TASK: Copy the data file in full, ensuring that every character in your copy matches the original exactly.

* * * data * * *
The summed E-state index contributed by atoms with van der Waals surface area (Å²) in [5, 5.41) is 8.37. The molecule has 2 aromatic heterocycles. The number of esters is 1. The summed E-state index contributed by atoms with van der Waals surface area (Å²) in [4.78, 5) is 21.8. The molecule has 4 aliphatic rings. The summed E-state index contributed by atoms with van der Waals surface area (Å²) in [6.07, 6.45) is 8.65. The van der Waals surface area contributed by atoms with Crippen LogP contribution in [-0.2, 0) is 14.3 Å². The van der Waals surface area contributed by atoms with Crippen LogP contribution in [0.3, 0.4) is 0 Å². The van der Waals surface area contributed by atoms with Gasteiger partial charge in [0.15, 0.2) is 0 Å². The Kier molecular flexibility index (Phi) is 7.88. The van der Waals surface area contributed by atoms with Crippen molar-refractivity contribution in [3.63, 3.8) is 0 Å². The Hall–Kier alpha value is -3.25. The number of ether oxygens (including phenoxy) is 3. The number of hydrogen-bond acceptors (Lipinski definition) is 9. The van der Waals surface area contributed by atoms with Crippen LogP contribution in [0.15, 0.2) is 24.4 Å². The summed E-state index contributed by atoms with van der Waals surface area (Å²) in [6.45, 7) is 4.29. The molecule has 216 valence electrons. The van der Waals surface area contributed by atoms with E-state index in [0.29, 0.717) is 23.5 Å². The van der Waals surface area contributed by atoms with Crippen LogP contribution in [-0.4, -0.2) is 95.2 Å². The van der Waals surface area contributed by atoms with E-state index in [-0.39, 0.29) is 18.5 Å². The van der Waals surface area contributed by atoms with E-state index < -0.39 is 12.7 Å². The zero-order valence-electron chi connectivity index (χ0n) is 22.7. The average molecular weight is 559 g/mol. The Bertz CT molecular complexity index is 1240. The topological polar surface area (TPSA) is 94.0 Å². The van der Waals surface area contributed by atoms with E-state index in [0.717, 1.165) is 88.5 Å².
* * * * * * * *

The summed E-state index contributed by atoms with van der Waals surface area (Å²) in [5, 5.41) is 8.37. The molecule has 2 aromatic heterocycles. The number of esters is 1. The summed E-state index contributed by atoms with van der Waals surface area (Å²) in [4.78, 5) is 21.8. The molecule has 4 aliphatic rings. The summed E-state index contributed by atoms with van der Waals surface area (Å²) in [6.07, 6.45) is 8.65. The van der Waals surface area contributed by atoms with Crippen LogP contribution in [-0.2, 0) is 14.3 Å². The van der Waals surface area contributed by atoms with Crippen LogP contribution in [0.3, 0.4) is 0 Å². The van der Waals surface area contributed by atoms with Gasteiger partial charge in [0.15, 0.2) is 0 Å². The Kier molecular flexibility index (Phi) is 7.88. The van der Waals surface area contributed by atoms with Crippen molar-refractivity contribution in [3.63, 3.8) is 0 Å². The Hall–Kier alpha value is -3.25. The number of ether oxygens (including phenoxy) is 3. The number of hydrogen-bond acceptors (Lipinski definition) is 9. The van der Waals surface area contributed by atoms with Crippen LogP contribution in [0.15, 0.2) is 24.4 Å². The summed E-state index contributed by atoms with van der Waals surface area (Å²) in [6.45, 7) is 4.29. The molecule has 216 valence electrons. The van der Waals surface area contributed by atoms with E-state index in [0.29, 0.717) is 23.5 Å². The van der Waals surface area contributed by atoms with Crippen LogP contribution in [-0.4, -0.2) is 95.2 Å². The van der Waals surface area contributed by atoms with E-state index in [-0.39, 0.29) is 18.5 Å². The van der Waals surface area contributed by atoms with E-state index < -0.39 is 12.7 Å². The zero-order valence-electron chi connectivity index (χ0n) is 22.7. The average molecular weight is 559 g/mol. The Bertz CT molecular complexity index is 1240. The topological polar surface area (TPSA) is 94.0 Å². The van der Waals surface area contributed by atoms with E-state index in [0.717, 1.165) is 88.5 Å².